By Glenn Greenwald
Something very unusual happened on The Washington Post Editorial Page today: they deigned to address a response from one of their readers, who "challenged [them] to explain what he sees as a contradiction in [their] editorial positions": namely, the Post demands that Obama's health care plan not be paid for with borrowed money, yet the very same Post Editors vocally support escalation in Afghanistan without specifying how it should be paid for. "Why is it okay to finance wars with debt, asks our reader, but not to pay for health care that way?"
The Post editors give two answers. They
first claim that Obama will save substantial money by reducing defense spending
-- by which they mean that he is merely decreasing the rate at which defense
spending increases ("from 2008 to 2019, defense
spending would increase only 17 percent") -- as well
as withdrawing from
The Post attempts to justify that disparity with
their second answer, which perfectly captures the prevailing, and deeply
warped, Beltway thinking: namely, escalating in
recent study from the
But it becomes so much worse when one considers what we're
ostensibly going to do in
I think the best way to understand the term "counterinsurgency" is to understand what the U.S. Army and the Marine Corps today mean by that term. What they mean is an approach to warfare in which success is to be gained not by destroying the enemy but by securing the population.
The term "securing" here means not simply keeping the people safe, but providing for the people a series of services -- effective governance, economic development, education, the elimination of corruption, the protection of women's rights. That translates into an enormously ambitious project of nation building. . . .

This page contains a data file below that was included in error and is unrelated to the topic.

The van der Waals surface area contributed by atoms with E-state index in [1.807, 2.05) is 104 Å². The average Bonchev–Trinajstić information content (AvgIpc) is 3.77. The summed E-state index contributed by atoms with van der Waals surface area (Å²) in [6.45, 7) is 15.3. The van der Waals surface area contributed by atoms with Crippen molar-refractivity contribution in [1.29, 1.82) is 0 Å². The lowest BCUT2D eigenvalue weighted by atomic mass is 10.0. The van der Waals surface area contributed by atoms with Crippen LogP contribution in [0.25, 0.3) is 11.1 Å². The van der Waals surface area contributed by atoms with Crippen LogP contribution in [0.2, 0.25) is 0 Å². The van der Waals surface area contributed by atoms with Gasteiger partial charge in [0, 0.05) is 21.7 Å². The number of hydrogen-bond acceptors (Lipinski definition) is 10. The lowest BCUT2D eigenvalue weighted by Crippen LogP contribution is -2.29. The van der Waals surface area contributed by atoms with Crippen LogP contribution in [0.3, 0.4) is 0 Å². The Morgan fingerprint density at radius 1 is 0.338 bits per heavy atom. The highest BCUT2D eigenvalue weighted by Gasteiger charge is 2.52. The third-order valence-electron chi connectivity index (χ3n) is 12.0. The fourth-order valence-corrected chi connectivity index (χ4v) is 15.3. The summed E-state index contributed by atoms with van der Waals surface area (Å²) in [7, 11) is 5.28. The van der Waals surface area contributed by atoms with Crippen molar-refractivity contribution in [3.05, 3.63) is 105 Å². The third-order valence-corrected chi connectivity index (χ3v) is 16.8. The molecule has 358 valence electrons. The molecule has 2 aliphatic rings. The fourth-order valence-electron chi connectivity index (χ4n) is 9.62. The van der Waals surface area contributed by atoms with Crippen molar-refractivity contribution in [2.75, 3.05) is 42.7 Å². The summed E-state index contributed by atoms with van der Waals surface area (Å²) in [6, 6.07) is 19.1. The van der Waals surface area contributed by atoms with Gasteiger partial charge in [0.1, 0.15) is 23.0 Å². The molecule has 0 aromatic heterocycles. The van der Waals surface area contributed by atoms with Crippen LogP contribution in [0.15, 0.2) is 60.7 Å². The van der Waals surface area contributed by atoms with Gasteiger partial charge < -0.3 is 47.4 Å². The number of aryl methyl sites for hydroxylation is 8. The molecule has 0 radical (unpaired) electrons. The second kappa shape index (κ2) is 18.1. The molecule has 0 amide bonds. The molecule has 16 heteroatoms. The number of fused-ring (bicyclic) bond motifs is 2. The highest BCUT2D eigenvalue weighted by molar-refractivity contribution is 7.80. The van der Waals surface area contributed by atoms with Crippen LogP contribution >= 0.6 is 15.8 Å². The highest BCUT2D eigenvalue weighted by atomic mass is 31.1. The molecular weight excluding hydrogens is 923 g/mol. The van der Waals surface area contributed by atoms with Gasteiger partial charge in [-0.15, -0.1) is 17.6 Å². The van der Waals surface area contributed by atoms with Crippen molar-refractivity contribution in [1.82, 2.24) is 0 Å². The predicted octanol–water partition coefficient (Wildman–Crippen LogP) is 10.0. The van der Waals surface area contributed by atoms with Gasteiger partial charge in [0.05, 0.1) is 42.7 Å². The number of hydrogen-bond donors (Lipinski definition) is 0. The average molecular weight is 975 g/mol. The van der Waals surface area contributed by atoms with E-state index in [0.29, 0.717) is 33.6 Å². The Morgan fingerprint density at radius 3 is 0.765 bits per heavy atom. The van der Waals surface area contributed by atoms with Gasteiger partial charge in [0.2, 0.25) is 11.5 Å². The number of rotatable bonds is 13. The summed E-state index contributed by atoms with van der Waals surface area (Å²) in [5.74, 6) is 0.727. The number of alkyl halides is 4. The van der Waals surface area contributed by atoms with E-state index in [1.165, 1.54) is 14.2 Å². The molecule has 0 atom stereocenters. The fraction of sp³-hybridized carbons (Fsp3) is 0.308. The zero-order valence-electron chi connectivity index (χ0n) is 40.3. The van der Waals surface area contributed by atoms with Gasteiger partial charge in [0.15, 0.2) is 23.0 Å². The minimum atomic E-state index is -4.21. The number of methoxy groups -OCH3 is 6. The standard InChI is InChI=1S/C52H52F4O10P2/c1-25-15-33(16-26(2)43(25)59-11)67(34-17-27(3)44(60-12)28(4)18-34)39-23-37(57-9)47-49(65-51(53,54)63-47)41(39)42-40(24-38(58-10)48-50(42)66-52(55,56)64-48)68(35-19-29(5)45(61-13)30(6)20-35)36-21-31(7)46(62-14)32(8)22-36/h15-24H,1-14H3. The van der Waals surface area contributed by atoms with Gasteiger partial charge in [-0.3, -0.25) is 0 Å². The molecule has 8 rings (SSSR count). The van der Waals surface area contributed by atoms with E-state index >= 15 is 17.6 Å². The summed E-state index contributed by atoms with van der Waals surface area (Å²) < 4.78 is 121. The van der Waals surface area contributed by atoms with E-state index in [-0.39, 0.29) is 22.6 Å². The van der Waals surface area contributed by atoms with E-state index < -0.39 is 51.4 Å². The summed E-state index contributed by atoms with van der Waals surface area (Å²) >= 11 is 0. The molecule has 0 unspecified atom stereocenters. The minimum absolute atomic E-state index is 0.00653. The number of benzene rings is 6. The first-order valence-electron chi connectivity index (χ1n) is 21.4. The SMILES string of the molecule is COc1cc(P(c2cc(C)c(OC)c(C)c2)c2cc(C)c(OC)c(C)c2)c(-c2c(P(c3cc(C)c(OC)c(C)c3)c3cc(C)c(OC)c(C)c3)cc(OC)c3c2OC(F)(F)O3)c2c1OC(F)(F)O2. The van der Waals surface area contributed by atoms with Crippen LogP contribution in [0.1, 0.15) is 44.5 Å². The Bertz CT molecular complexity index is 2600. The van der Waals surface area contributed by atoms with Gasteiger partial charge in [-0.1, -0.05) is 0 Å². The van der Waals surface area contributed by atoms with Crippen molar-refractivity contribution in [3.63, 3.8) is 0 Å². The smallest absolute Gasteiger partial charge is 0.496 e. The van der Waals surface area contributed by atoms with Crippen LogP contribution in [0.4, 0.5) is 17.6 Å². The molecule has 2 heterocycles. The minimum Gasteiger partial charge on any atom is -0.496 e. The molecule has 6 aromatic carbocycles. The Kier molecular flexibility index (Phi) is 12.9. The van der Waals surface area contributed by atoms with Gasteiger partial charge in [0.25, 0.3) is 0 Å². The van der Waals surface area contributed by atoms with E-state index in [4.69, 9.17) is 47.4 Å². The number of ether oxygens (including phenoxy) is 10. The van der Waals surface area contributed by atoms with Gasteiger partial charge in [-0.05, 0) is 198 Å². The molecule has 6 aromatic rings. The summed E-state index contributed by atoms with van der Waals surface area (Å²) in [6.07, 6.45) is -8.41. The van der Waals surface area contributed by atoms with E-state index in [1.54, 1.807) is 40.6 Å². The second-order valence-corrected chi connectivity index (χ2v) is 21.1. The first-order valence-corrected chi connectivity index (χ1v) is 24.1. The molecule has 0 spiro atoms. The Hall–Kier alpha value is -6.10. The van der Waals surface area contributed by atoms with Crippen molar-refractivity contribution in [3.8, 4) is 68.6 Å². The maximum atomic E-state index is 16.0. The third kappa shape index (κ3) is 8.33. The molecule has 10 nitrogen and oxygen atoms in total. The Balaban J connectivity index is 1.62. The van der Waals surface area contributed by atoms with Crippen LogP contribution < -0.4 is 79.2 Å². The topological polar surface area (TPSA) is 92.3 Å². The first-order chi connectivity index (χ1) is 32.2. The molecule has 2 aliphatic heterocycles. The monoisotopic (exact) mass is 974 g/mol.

John Nagl says that in effect we are engaged in a global counterinsurgency campaign. That's his description of the long war.
Now, think about it. If counterinsurgency, according to current doctrine, is all about securing the population, if securing the population implies not simply keeping them safe but providing people with good governance and economic development and education and so on, what then is the requirement of a global counterinsurgency campaign?
Are we called upon to keep ourselves safe? To prevent
another 9/11? Are we called upon to secure the population of the entire globe?
Given the success we've had thus far in securing the population in
Can anybody possibly believe that the United States
So according to The Washington Post,
dropping bombs on, controlling and occupying Afghanistan -- all while
simultaneously ensuring "effective governance, economic development,
education, the elimination of corruption, the protection of women's
rights" to Afghan citizens in Afghanistan -- is an absolutely vital
necessity that must be done no matter the cost. But providing basic
services (such as health care) to American citizens, in the U.S., is
a secondary priority at best, something totally unnecessary that should wait
for a few years or a couple decades until we can afford it and until our
various wars are finished, if that ever happens. "
As demented as that sounds, isn't that exactly the priority
scheme we've adopted as a country? We're a nation that couldn't even
manage to get clean drinking water to our own citizens who were dying in the
What we have today in my judgment is just the inverse of that. War has become a permanent condition.
Beltway elites have health insurance and thus the costs and suffering for those who don't are abstract, distant and irrelevant. Identically, with very rare exception, they and their families don't fight the wars they cheer on -- and don't even pay for them -- and thus get to enjoy all the pulsating benefits without any costs whatsoever. Adam Smith, all the way back in 1776, in An Inquiry into the Nature And Causes of the Wealth of Nations, described this Beltway attitude exactly:
In great empires the people who live in the capital, and in the provinces remote from the scene of action, feel, many of them, scarce any inconveniency from the war; but enjoy, at their ease, the amusement of reading in the newspapers the exploits of their own fleets and armies . . .
Lounging around in the editorial offices of the capital of a rapidly decaying empire, urging that more Americans be sent into endless war paid for with endless debt, while yawning and lazily waving away with boredom the hordes outside dying for lack of health care coverage, is one of the most repugnant images one can imagine. It's exactly what Adam Smith denounced. And it's exactly what our political and media elite are.